Checking the glacier’s "state of health" - winter mass balance measurement on South Cascade Glacier, Washington.
The Glacier Studies project examines the role of glaciers in the environment. Even the basic behavior of these "rivers of ice" was poorly understood until well into the 20th Century. Research has better delineated the relationship between glaciers and climate change, including multiple socio-economic implications like sea level rise, water availability, and hydrologic hazards. However, non-standard behavior characterized during periods of dynamic instability, continues to challenge the glaciological community, both quantitatively and conceptually. A large fraction of uncertainty surrounding glacier change is linked to dynamic instabilities, demonstrating the importance of resolving not only the relationship between direct atmospheric forcing (balance of snowfall and ice melt) of glacier response, but the role of internal dynamics (fast flow, iceberg calving) in an evolving climate system as well. USGS glaciologists are focused on improving understanding of how glaciers "work" and how US glaciers are responding to climate change. We strive to provide enhanced communication with the general public surrounding connections between glacier-climate response and important socio-economic implications including global sea level change, mountain ecosystems and hydrologic systems. The project encompasses research on the US glacier inventory, mass balance, glacier-climate interaction, ice dynamics and calving from tidewater glaciers, and water availability.
Why is this research important?
Current and future mass budgets of land ice are among the primary sources of uncertainty for prediction of hydrologic and sea level change on a global scale. Research being conducted by this project is directly aimed at better defining mass budgets for the US glaciers. Both the rate of present-day change, and the proximity to the North American continent make the uncertainty surrounding the mass budget of US glaciers (particularly Alaska’s) an important target. Robust, long-term records of change are sparse, but incredibly valuable as remote sensing estimates begin to emerge. Alaska’s glaciers are among the biggest mass losers of all Earth’s glaciated mountain regions, but also among the poorest studied. Evolution of these systems has impacts reaching far beyond sea level as runoff from these glaciers contributes substantially to the freshwater budget of the Gulf of Alaska and the Arctic, which both support large and productive biological systems and fisheries.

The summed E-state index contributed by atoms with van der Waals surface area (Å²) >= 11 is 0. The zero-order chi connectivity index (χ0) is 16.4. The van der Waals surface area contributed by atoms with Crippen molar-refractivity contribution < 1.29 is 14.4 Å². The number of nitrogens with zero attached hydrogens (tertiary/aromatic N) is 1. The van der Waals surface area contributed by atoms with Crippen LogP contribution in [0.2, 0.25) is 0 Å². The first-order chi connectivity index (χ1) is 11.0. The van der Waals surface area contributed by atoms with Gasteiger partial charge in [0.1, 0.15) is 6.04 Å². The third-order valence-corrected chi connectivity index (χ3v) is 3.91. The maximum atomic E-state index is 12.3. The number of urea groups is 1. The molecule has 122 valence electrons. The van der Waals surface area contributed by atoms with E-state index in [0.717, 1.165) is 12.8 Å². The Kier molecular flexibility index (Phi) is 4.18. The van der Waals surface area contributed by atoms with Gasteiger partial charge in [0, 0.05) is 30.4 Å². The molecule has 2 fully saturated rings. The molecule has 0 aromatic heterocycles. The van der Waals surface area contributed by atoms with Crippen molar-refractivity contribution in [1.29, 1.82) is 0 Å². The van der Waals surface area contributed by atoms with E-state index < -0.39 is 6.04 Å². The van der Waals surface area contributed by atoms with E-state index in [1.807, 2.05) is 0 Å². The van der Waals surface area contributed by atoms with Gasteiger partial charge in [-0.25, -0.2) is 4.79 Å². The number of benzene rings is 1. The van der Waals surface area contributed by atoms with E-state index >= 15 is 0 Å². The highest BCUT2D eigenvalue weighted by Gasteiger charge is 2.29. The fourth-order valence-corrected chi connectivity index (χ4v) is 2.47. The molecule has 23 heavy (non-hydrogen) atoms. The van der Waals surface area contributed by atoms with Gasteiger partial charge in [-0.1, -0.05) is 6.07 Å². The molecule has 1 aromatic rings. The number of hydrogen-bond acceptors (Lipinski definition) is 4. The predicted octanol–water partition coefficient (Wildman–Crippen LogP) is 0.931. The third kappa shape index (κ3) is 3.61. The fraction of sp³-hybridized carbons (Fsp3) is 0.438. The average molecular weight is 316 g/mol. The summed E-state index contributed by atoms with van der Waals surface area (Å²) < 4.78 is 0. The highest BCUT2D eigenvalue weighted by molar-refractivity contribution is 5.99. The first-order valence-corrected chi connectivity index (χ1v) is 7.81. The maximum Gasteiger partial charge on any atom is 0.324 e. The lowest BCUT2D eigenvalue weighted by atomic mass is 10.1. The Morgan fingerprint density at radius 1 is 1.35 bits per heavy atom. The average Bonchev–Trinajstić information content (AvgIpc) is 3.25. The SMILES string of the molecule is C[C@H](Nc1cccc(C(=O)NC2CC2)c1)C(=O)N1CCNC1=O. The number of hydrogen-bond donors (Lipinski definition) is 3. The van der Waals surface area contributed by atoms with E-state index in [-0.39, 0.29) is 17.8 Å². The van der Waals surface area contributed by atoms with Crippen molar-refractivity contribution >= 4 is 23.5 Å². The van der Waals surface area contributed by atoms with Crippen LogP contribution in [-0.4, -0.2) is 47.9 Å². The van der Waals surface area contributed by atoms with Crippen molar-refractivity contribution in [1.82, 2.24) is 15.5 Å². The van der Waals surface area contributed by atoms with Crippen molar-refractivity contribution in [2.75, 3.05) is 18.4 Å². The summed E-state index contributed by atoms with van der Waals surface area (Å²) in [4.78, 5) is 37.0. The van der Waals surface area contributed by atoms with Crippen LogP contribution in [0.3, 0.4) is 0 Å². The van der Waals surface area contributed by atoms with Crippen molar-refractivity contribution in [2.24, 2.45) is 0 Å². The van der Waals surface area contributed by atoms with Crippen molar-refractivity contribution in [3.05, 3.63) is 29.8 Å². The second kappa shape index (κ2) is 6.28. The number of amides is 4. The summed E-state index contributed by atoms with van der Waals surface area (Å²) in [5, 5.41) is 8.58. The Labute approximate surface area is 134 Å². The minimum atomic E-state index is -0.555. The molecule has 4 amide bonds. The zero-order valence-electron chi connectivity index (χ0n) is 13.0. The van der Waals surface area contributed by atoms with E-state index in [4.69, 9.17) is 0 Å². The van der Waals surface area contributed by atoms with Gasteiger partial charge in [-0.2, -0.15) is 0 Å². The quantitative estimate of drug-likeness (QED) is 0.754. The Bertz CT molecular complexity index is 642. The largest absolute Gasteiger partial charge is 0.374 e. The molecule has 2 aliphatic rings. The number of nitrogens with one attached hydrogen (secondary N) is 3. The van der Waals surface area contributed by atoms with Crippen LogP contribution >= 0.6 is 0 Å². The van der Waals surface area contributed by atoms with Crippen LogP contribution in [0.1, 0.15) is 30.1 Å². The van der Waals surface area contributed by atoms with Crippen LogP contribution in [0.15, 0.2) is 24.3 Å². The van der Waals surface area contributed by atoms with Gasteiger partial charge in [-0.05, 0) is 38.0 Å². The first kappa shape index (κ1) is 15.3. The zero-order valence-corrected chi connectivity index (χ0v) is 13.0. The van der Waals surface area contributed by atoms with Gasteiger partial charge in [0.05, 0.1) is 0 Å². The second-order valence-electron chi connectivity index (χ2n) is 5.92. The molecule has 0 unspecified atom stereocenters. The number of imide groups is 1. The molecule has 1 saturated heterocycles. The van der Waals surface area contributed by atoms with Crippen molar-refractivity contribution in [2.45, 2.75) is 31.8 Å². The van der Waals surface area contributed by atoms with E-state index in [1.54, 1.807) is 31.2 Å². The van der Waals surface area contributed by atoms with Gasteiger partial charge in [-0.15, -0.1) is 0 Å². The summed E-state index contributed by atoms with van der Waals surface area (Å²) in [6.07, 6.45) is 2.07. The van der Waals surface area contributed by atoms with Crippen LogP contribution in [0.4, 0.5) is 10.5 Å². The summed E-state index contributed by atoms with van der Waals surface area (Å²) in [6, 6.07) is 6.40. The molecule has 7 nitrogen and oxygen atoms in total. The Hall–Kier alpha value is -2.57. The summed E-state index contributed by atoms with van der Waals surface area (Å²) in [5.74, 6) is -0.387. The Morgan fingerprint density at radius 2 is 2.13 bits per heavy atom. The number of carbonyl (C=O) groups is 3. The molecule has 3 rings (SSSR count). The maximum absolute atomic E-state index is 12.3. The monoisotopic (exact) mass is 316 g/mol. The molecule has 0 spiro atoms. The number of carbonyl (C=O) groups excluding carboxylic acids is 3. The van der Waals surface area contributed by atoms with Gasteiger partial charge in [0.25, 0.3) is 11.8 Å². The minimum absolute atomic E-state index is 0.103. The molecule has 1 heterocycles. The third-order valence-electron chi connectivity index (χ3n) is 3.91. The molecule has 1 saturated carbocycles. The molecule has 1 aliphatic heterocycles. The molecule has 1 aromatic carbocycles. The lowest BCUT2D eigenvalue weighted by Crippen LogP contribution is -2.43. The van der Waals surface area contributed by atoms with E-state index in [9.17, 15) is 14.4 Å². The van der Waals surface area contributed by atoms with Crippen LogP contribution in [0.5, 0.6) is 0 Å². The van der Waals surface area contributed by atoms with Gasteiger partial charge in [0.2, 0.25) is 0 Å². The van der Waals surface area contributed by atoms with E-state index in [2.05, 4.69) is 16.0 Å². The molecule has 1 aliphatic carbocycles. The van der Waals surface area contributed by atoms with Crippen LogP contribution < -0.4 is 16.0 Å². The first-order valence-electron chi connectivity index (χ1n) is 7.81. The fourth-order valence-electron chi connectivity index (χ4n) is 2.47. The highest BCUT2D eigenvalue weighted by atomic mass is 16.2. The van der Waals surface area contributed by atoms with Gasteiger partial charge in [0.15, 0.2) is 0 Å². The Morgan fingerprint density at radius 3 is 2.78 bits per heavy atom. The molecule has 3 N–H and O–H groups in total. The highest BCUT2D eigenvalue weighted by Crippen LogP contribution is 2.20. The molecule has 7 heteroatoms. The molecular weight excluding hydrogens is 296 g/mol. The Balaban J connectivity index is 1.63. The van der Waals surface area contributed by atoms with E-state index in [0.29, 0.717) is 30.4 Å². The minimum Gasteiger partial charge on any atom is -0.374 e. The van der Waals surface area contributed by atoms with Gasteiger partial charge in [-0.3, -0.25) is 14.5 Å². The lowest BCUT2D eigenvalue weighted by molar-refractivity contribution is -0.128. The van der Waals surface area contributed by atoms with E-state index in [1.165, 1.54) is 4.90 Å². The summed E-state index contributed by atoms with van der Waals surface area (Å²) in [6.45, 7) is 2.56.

Water-resource and other stakeholders in the Pacific Northwest and elsewhere are beginning to seek out future hydrologic scenarios that account for diminished seasonal snowpacks and glaciers. They need up-to-date information about current glacier status and likely glacier changes in the future in order to plan for and mitigate decreased summer low flows and possibly higher winter flood flows.
Principal Investigators: Daniel Fagre, Shad O’Neel
Project Team: Louis Sass, Chris McNeil (ASC); Matt Bachmann, James Foreman (WAWSC)